NOAA Says Three States Can Remove Certain Sea Lions That Threaten Protected Salmon

March 18, 2008

NOAA’s Fisheries Service is granting authorization requested by Washington, Oregon and Idaho to permanently remove a number of California sea lions that are eating imperiled salmon and steelhead congregating below Bonneville Dam before moving up the Columbia River to spawn.

Today’s action allows these states to target only individual sea lions that continue to eat salmon after deterrence methods have proven unsuccessful. 

The agency’s authorization responds to a request in 2006 from the three states to “lethally remove” predatory sea lions under a provision of the Marine Mammal Protection Act. Under this authorization, the states may shoot or capture and remove individually identified sea lions preying on salmon below Bonneville Dam. 

Under the marine mammal law, states can ask for permission to kill individually identifiable sea lions or seals that are having a “significant negative impact” on at-risk salmon and steelhead, and NOAA’s Fisheries Service can grant that permission, if certain legal standards are met.

Any animals that are captured may be euthanized if no permanent holding facility can be found for them. NOAA’s Fisheries Service and representatives of zoos and aquariums are compiling a list of pre-approved permanent holding facilities interested in receiving a limited number of captured sea lions as an alternative to euthanasia. NOAA has authorized the states to remove up to 85 animals annually, but estimates that only about 30 animals will be removed each year, given the conditions in its authorization.

The states will implement specific safety measures and form an animal-care committee, approved by the agency, to advise on standards for humanely capturing, holding and killing predatory sea lions.

Building on more than two decades of experience in attempting non-lethal deterrence of sea lions in the Pacific Northwest, NOAA’s Fisheries Service along with state, tribal and other federal agencies, tested a wide range of non-lethal deterrence methods to discourage the sea lions from foraging at the dam, but these efforts have been largely unsuccessful.

State and federal biologists conservatively estimate sea lions ate at least four percent of returning adult fish at Bonneville in 2007 – nearly 3,900 fish –  up from an estimated half a percent only six years ago. The actual number is likely much higher, since a number of fish kills by sea lions were out of sight of observers.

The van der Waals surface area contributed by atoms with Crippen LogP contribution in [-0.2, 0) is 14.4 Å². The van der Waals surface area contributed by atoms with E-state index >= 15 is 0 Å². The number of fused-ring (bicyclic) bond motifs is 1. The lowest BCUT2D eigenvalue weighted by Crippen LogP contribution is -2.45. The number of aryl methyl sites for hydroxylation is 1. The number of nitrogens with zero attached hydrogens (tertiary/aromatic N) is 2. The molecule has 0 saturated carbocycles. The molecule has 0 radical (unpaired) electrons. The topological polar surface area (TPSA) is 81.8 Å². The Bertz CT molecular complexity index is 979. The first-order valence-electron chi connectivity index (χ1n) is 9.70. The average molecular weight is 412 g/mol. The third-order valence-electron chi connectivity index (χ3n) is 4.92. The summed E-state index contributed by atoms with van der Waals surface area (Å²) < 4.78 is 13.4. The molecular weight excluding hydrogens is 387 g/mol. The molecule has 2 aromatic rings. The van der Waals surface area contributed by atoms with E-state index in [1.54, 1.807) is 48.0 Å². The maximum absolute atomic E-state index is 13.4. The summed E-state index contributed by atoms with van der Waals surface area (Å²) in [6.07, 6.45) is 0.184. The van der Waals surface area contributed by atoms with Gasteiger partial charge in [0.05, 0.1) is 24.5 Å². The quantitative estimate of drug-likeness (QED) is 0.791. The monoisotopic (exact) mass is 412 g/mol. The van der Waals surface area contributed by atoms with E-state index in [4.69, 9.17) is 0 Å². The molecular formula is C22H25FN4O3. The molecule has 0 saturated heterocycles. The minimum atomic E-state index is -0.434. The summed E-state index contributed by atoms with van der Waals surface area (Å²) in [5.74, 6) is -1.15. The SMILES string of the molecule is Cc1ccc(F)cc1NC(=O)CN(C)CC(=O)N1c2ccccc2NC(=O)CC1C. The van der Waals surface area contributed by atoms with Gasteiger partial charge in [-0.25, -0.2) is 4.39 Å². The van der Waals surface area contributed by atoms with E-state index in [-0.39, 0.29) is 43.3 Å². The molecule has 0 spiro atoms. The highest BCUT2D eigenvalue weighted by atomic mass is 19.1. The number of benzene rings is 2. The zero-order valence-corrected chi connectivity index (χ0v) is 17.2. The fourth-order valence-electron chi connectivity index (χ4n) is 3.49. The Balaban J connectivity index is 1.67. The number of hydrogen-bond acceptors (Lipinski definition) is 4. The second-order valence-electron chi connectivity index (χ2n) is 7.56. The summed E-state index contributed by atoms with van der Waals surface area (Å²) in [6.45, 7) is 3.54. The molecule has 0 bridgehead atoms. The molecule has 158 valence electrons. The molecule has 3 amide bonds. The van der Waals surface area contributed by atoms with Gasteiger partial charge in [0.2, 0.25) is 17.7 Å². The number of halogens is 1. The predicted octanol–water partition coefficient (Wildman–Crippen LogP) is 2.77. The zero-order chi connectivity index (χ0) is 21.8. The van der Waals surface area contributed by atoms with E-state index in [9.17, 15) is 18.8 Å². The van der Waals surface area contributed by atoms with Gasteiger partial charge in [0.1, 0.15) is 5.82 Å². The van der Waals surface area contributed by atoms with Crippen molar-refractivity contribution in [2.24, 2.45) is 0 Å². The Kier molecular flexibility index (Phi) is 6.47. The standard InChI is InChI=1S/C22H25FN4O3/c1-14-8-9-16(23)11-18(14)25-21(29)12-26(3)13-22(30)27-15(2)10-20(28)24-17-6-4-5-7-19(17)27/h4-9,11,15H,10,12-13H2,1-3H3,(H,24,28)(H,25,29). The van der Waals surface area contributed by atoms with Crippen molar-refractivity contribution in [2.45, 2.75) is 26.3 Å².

Sea lions injure fish, as well as kill them. According to observers, monitoring salmon and steelhead migrating past the dam, fish with scars from sea lions have increased from 11 percent in 1999 to 37 percent in 2005. Close to a third of the salmon and steelhead eaten by the sea lions are from stocks listed under the Endangered Species Act and considered important for the survival of the species.

As part of the marine mammal law’s requirements, NOAA’s Fisheries Service convened a special task force last fall to make recommendations about the states’ request. Nearly all task force members said last November that the federal agency should grant the states’ request. NOAA released a draft proposal for public comment in January that included as one of its four alternatives the action it is authorizing today.

The National Oceanic and Atmospheric Administration, an agency of the U.S. Commerce Department, is dedicated to enhancing economic security and national safety through the prediction and research of weather and climate-related events and information service delivery for transportation, and by providing environmental stewardship of our nation's coastal and marine resources. Through the emerging Global Earth Observation System of Systems (GEOSS), NOAA is working with its federal partners, more than 70 countries and the European Commission to develop a global monitoring network that is as integrated as the planet it observes, predicts and protects.